It can also be useful for student teachers to learn from mentors who are examiners, taking them through examination syllabuses and grading criteria, helping them to analyse and assess sample exam and coursework scripts. In order to make effective personalised provision for pupils with English as an additional language, it will also be helpful for student teachers to become familiar with the QCA Extended Scales for assessing the speaking, listening, reading and writing of those who are working below National Curriculum levels.

Modelling formative and summative assessment in ITE courses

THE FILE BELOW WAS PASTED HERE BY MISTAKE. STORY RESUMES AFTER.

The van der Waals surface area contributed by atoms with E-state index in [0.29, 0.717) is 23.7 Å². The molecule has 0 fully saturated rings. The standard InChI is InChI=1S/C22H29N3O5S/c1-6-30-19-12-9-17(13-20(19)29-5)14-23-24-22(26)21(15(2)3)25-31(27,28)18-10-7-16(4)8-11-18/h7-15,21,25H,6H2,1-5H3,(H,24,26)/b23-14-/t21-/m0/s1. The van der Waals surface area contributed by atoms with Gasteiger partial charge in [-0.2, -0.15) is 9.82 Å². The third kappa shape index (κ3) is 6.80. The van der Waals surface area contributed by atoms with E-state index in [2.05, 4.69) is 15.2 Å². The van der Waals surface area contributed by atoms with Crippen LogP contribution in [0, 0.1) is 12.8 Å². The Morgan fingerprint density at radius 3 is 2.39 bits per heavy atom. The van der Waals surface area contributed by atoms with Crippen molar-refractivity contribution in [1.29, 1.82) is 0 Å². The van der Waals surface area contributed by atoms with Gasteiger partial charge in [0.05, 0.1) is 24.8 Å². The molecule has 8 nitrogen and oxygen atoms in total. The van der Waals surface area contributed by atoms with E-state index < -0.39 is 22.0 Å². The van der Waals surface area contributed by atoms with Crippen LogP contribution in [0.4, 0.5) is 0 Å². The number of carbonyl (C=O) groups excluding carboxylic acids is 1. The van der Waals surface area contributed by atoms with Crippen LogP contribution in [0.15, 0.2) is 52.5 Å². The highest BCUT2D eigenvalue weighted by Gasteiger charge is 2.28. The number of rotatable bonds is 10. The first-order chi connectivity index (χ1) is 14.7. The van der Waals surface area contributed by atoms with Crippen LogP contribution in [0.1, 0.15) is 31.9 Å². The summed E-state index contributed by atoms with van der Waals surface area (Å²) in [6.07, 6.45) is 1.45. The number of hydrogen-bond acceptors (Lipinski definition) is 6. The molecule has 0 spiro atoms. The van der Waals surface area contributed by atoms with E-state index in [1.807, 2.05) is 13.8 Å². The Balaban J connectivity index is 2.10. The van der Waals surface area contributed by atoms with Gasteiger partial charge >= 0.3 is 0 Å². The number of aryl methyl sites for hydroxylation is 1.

One very important way for student teachers to learn about assessment is to make explicit the way in which assessment is used to aid their own progression throughout their ITE course. In most, if not all, ITE courses student teachers carry out regular self assessments and set targets and these are recorded as evidence of their progress against the Standards. Evaluation of their own teaching is a mainstay of their development as reflective practitioners.Peer assessment and self assessmentIn sessions student teachers can be encouraged to assess each other during presentations using both pre planned criteria and criteria devised by them. They examine the pros and cons of both methods Half way through the course we ask student teachers to bring in their teaching files, devise their own criteria for assessing these files and then peer assess each other's files using these criteria. This not only models peer assessment but also enables them to set targets to remedy gaps in their teaching experience in the next stage of their professional placement.Comment-only markingIn a session on responding to pupils' writing, student teachers can be asked to write a brief piece and mark each others work identifying two strengths and two areas of improvement. They have to address these comments and then return the piece to their marker to see how they assess whether it has or has not improved. This activity not only develops their understanding of the assessment process but also raises issues about the nature of the drafting process, the need for explicit criteria, how to articulate feedback so that it shapes the progress of the student teacher's writing, and so on. Oral feedbackOne of the most difficult things a student teacher has to learn is not so much how to question but how to respond to pupils' answers and how to use these as the basis of the future direction of learning both for the individual and the class. This is particularly the case during the feedback on a group activity or plenary. Often student teachers simply praise pupils rather than using their feedback as an opportunity for further learning. A training activity that can be useful is: in a given task, one group (A) is given the responsibility for conducting the feedback on another group (B) and then group B comments on how well they feel group A has fed back. The same process is continued throughout the session.